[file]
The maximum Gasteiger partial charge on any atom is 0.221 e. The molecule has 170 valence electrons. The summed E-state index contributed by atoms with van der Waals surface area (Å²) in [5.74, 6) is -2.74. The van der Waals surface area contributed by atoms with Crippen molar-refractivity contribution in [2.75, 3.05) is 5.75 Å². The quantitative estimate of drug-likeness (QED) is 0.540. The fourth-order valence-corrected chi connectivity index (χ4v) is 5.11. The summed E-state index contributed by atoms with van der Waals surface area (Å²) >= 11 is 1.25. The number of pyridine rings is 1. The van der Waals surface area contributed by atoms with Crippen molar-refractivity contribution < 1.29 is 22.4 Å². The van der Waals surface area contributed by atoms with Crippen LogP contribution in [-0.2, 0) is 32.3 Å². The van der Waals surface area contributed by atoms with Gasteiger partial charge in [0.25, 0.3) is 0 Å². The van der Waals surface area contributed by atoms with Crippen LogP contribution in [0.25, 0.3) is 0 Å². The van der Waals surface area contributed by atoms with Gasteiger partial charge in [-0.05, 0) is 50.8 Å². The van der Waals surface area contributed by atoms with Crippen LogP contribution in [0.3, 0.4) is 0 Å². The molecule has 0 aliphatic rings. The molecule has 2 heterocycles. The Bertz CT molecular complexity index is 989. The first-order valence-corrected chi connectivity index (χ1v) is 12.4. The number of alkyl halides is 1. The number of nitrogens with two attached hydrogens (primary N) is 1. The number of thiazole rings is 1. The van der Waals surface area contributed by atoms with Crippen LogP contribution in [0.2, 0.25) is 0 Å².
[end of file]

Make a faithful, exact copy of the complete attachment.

The maximum Gasteiger partial charge on any atom is 0.221 e. The molecule has 170 valence electrons. The summed E-state index contributed by atoms with van der Waals surface area (Å²) in [5.74, 6) is -2.74. The van der Waals surface area contributed by atoms with Crippen molar-refractivity contribution in [2.75, 3.05) is 5.75 Å². The quantitative estimate of drug-likeness (QED) is 0.540. The fourth-order valence-corrected chi connectivity index (χ4v) is 5.11. The summed E-state index contributed by atoms with van der Waals surface area (Å²) >= 11 is 1.25. The number of pyridine rings is 1. The van der Waals surface area contributed by atoms with Crippen molar-refractivity contribution < 1.29 is 22.4 Å². The van der Waals surface area contributed by atoms with Crippen LogP contribution in [-0.2, 0) is 32.3 Å². The van der Waals surface area contributed by atoms with Gasteiger partial charge in [0.25, 0.3) is 0 Å². The van der Waals surface area contributed by atoms with Crippen LogP contribution in [0.25, 0.3) is 0 Å². The van der Waals surface area contributed by atoms with Gasteiger partial charge in [-0.05, 0) is 50.8 Å². The van der Waals surface area contributed by atoms with Crippen LogP contribution in [0.3, 0.4) is 0 Å². The molecule has 0 aliphatic rings. The molecule has 2 heterocycles. The Bertz CT molecular complexity index is 989. The first-order valence-corrected chi connectivity index (χ1v) is 12.4. The number of alkyl halides is 1. The number of nitrogens with two attached hydrogens (primary N) is 1. The number of thiazole rings is 1. The van der Waals surface area contributed by atoms with Crippen LogP contribution in [0.2, 0.25) is 0 Å².